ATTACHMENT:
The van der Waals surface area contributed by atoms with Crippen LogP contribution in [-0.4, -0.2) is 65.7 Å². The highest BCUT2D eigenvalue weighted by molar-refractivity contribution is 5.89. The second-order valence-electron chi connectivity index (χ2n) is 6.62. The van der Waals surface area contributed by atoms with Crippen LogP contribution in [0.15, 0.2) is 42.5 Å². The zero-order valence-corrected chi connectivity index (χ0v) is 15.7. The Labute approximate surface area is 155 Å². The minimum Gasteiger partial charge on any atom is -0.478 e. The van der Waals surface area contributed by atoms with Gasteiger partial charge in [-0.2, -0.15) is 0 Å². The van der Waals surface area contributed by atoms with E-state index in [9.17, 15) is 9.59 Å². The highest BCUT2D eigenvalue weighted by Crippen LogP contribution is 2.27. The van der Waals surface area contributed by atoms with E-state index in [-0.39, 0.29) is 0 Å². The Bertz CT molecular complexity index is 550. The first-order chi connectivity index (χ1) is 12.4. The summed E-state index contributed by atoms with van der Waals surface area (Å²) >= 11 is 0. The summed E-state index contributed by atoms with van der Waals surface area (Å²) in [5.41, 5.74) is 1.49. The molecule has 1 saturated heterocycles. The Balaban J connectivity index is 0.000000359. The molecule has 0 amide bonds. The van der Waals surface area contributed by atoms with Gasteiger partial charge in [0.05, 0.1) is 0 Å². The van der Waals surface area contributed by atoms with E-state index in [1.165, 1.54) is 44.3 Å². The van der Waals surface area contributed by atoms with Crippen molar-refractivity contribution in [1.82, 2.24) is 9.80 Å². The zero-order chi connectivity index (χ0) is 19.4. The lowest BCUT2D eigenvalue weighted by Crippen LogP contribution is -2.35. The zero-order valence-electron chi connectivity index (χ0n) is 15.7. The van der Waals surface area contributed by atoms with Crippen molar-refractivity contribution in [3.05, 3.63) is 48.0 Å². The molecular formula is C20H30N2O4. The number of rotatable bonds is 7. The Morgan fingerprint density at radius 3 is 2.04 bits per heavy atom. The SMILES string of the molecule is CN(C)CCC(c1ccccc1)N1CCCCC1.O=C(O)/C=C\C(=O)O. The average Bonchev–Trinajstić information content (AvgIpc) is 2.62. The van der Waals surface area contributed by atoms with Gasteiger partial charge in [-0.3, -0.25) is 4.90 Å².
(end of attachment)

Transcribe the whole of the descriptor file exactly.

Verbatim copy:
The van der Waals surface area contributed by atoms with Crippen LogP contribution in [-0.4, -0.2) is 65.7 Å². The highest BCUT2D eigenvalue weighted by molar-refractivity contribution is 5.89. The second-order valence-electron chi connectivity index (χ2n) is 6.62. The van der Waals surface area contributed by atoms with Crippen LogP contribution in [0.15, 0.2) is 42.5 Å². The zero-order valence-corrected chi connectivity index (χ0v) is 15.7. The Labute approximate surface area is 155 Å². The minimum Gasteiger partial charge on any atom is -0.478 e. The van der Waals surface area contributed by atoms with Gasteiger partial charge in [-0.2, -0.15) is 0 Å². The van der Waals surface area contributed by atoms with E-state index in [9.17, 15) is 9.59 Å². The highest BCUT2D eigenvalue weighted by Crippen LogP contribution is 2.27. The van der Waals surface area contributed by atoms with E-state index in [-0.39, 0.29) is 0 Å². The Bertz CT molecular complexity index is 550. The first-order chi connectivity index (χ1) is 12.4. The summed E-state index contributed by atoms with van der Waals surface area (Å²) >= 11 is 0. The summed E-state index contributed by atoms with van der Waals surface area (Å²) in [5.41, 5.74) is 1.49. The molecule has 1 saturated heterocycles. The Balaban J connectivity index is 0.000000359. The molecule has 0 amide bonds. The van der Waals surface area contributed by atoms with Gasteiger partial charge in [0.05, 0.1) is 0 Å². The van der Waals surface area contributed by atoms with E-state index in [1.165, 1.54) is 44.3 Å². The van der Waals surface area contributed by atoms with Crippen molar-refractivity contribution in [1.82, 2.24) is 9.80 Å². The zero-order chi connectivity index (χ0) is 19.4. The lowest BCUT2D eigenvalue weighted by Crippen LogP contribution is -2.35. The zero-order valence-electron chi connectivity index (χ0n) is 15.7. The van der Waals surface area contributed by atoms with Crippen molar-refractivity contribution in [3.05, 3.63) is 48.0 Å². The molecular formula is C20H30N2O4. The number of rotatable bonds is 7. The Morgan fingerprint density at radius 3 is 2.04 bits per heavy atom. The SMILES string of the molecule is CN(C)CCC(c1ccccc1)N1CCCCC1.O=C(O)/C=C\C(=O)O. The average Bonchev–Trinajstić information content (AvgIpc) is 2.62. The van der Waals surface area contributed by atoms with Gasteiger partial charge in [-0.3, -0.25) is 4.90 Å².